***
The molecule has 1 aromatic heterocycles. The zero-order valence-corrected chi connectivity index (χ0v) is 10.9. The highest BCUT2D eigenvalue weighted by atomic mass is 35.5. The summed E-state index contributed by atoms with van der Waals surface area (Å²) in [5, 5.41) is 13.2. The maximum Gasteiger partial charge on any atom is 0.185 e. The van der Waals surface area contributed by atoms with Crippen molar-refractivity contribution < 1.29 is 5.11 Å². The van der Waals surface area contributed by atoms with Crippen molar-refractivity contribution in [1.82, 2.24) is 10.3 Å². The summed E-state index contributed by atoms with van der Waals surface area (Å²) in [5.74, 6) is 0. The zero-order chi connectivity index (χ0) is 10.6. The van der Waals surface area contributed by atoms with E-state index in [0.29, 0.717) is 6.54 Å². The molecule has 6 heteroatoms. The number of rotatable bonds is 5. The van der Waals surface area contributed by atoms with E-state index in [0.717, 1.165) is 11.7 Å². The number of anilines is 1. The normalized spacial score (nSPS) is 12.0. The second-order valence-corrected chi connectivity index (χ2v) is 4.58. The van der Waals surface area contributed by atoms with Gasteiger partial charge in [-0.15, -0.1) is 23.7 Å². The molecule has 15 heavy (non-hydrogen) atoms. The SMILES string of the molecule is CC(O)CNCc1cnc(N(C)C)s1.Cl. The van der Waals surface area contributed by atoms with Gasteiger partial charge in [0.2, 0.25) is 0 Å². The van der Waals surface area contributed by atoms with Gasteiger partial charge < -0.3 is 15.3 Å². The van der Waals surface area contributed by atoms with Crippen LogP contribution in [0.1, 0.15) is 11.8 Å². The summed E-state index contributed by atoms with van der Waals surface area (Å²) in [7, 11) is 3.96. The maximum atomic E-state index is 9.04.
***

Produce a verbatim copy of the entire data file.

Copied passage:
The molecule has 1 aromatic heterocycles. The zero-order valence-corrected chi connectivity index (χ0v) is 10.9. The highest BCUT2D eigenvalue weighted by atomic mass is 35.5. The summed E-state index contributed by atoms with van der Waals surface area (Å²) in [5, 5.41) is 13.2. The maximum Gasteiger partial charge on any atom is 0.185 e. The van der Waals surface area contributed by atoms with Crippen molar-refractivity contribution < 1.29 is 5.11 Å². The van der Waals surface area contributed by atoms with Crippen molar-refractivity contribution in [1.82, 2.24) is 10.3 Å². The summed E-state index contributed by atoms with van der Waals surface area (Å²) in [5.74, 6) is 0. The zero-order chi connectivity index (χ0) is 10.6. The van der Waals surface area contributed by atoms with E-state index in [0.29, 0.717) is 6.54 Å². The molecule has 6 heteroatoms. The number of rotatable bonds is 5. The van der Waals surface area contributed by atoms with E-state index in [0.717, 1.165) is 11.7 Å². The number of anilines is 1. The normalized spacial score (nSPS) is 12.0. The second-order valence-corrected chi connectivity index (χ2v) is 4.58. The van der Waals surface area contributed by atoms with Gasteiger partial charge in [-0.15, -0.1) is 23.7 Å². The molecule has 15 heavy (non-hydrogen) atoms. The SMILES string of the molecule is CC(O)CNCc1cnc(N(C)C)s1.Cl. The van der Waals surface area contributed by atoms with Gasteiger partial charge in [0.2, 0.25) is 0 Å². The van der Waals surface area contributed by atoms with Gasteiger partial charge < -0.3 is 15.3 Å². The van der Waals surface area contributed by atoms with Crippen LogP contribution in [0.1, 0.15) is 11.8 Å². The summed E-state index contributed by atoms with van der Waals surface area (Å²) in [7, 11) is 3.96. The maximum atomic E-state index is 9.04.